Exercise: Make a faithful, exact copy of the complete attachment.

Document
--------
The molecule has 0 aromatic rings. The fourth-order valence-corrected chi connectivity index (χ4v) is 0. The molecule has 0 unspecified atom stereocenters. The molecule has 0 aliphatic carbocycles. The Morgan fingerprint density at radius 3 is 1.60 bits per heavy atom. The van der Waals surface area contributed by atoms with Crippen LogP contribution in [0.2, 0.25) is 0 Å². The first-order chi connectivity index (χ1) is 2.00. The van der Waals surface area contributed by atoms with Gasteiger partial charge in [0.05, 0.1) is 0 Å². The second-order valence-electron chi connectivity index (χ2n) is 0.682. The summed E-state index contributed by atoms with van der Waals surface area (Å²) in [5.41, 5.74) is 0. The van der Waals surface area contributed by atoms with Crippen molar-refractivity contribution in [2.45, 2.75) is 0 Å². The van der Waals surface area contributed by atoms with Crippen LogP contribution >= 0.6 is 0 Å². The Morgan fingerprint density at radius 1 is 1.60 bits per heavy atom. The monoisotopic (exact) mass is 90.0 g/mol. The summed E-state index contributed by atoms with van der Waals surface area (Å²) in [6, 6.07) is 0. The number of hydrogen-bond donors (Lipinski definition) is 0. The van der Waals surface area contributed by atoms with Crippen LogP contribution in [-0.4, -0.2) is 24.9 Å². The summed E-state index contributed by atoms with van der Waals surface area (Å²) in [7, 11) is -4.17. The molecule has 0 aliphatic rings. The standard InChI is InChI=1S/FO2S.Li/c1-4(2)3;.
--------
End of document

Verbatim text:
The molecule has 0 aromatic rings. The fourth-order valence-corrected chi connectivity index (χ4v) is 0. The molecule has 0 unspecified atom stereocenters. The molecule has 0 aliphatic carbocycles. The Morgan fingerprint density at radius 3 is 1.60 bits per heavy atom. The van der Waals surface area contributed by atoms with Crippen LogP contribution in [0.2, 0.25) is 0 Å². The first-order chi connectivity index (χ1) is 2.00. The van der Waals surface area contributed by atoms with Gasteiger partial charge in [0.05, 0.1) is 0 Å². The second-order valence-electron chi connectivity index (χ2n) is 0.682. The summed E-state index contributed by atoms with van der Waals surface area (Å²) in [5.41, 5.74) is 0. The van der Waals surface area contributed by atoms with Crippen molar-refractivity contribution in [2.45, 2.75) is 0 Å². The van der Waals surface area contributed by atoms with Crippen LogP contribution >= 0.6 is 0 Å². The Morgan fingerprint density at radius 1 is 1.60 bits per heavy atom. The monoisotopic (exact) mass is 90.0 g/mol. The summed E-state index contributed by atoms with van der Waals surface area (Å²) in [6, 6.07) is 0. The number of hydrogen-bond donors (Lipinski definition) is 0. The van der Waals surface area contributed by atoms with Crippen LogP contribution in [-0.4, -0.2) is 24.9 Å². The summed E-state index contributed by atoms with van der Waals surface area (Å²) in [7, 11) is -4.17. The molecule has 0 aliphatic rings. The standard InChI is InChI=1S/FO2S.Li/c1-4(2)3;.